The roving recorder also participated in a pilot study for comparing traditional (insect trap-based) and bioacoustical data for comparing biodiversity between sites in the Quebec forest. It was located near a stream and a small cabin, a short distance from the insect trap, and students will get to see both the insect and bioacousticsl data from this site.
Students are now recording permanent soundscapes of the areas around their school, homes, and cottages in Quebec. We gathered data almost continuously last summer, which will provide the basis for our first soundscape project. We plan to post weekly soundscapes in the hallway of the school, one week at a time, with examples of the sounds that students pick to annotate from each period in the hallway as our near-term project objective. We have both a closed-Group Mon Paysage Sonore and an open Page Mon Paysage Sonore My Soundscape on Facebook, and are working on the website as we prepare for the meeting with Calcul Quebec.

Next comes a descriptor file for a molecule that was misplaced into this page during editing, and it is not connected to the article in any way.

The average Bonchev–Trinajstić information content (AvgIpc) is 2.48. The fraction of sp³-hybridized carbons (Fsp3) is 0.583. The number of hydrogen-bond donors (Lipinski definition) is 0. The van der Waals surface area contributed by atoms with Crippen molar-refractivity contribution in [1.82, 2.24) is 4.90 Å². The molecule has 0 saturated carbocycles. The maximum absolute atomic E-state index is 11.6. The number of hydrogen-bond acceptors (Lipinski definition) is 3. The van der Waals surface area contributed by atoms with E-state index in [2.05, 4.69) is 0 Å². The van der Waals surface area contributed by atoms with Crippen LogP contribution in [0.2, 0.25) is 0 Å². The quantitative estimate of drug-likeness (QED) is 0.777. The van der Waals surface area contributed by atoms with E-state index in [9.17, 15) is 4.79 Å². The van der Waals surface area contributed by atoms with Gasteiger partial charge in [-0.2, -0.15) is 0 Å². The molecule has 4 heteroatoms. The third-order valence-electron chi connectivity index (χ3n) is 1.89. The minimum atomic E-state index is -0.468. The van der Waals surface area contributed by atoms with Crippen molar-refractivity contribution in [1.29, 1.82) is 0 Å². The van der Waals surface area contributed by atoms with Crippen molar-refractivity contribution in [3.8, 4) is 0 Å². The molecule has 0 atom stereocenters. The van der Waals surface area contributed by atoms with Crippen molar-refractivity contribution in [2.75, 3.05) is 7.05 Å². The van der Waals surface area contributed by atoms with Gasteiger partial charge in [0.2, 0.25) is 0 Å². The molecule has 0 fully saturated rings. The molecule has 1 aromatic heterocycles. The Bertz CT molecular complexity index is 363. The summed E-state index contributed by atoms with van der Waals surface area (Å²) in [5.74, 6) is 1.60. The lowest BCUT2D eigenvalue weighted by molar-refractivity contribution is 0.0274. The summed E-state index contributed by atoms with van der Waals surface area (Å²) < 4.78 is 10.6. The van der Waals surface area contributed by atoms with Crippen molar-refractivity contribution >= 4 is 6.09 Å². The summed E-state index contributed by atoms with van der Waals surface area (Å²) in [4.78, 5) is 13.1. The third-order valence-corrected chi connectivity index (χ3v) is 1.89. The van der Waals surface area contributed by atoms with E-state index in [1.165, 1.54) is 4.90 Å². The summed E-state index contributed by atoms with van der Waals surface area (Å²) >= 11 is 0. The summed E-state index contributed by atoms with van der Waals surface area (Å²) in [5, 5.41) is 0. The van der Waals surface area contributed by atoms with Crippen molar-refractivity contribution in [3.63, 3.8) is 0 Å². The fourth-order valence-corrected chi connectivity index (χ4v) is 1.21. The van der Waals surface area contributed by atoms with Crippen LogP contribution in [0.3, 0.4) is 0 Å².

This quarter, we took a poster describing our project to the Canada"s Arctic Biodiversity: The next 150 years Symposium at the Canadian Museum of Nature. With our presenters, from grades 1 and 2 at École Étoile filante, we made several connections with researchers who agreed to take our project to schools in the Arctic directly. Kullik Elementary School, our first Arctic Partner school, is in Cambridge Bay, Nunavut. The students at École Étoile filante are now engaged packing up their SM4 recorder for delivery by staff members of Polar Knowledge Canada in April. We were also invited to present in the Soundscapes in the Anthropocene at the upcoming Urban Wildlife Conference in San Diego! We held Soundwalks, did sound experiments, and started learning to navigate our sound recordings in the Kaleidoscope software. Students were excited that we could not only hear the dawn chorus from our Mon Passage Sonore/My Soundscape Tree, but also had a resident cicada. We learned what sirens and power drills look like on a spectrogram. And both the teachers of the second cycle (grades 3-4) picked our project for the final class projects. Students have identified and chosen from over 20 different projects, which they will now complete in groups of three or four students between now and the end of the year.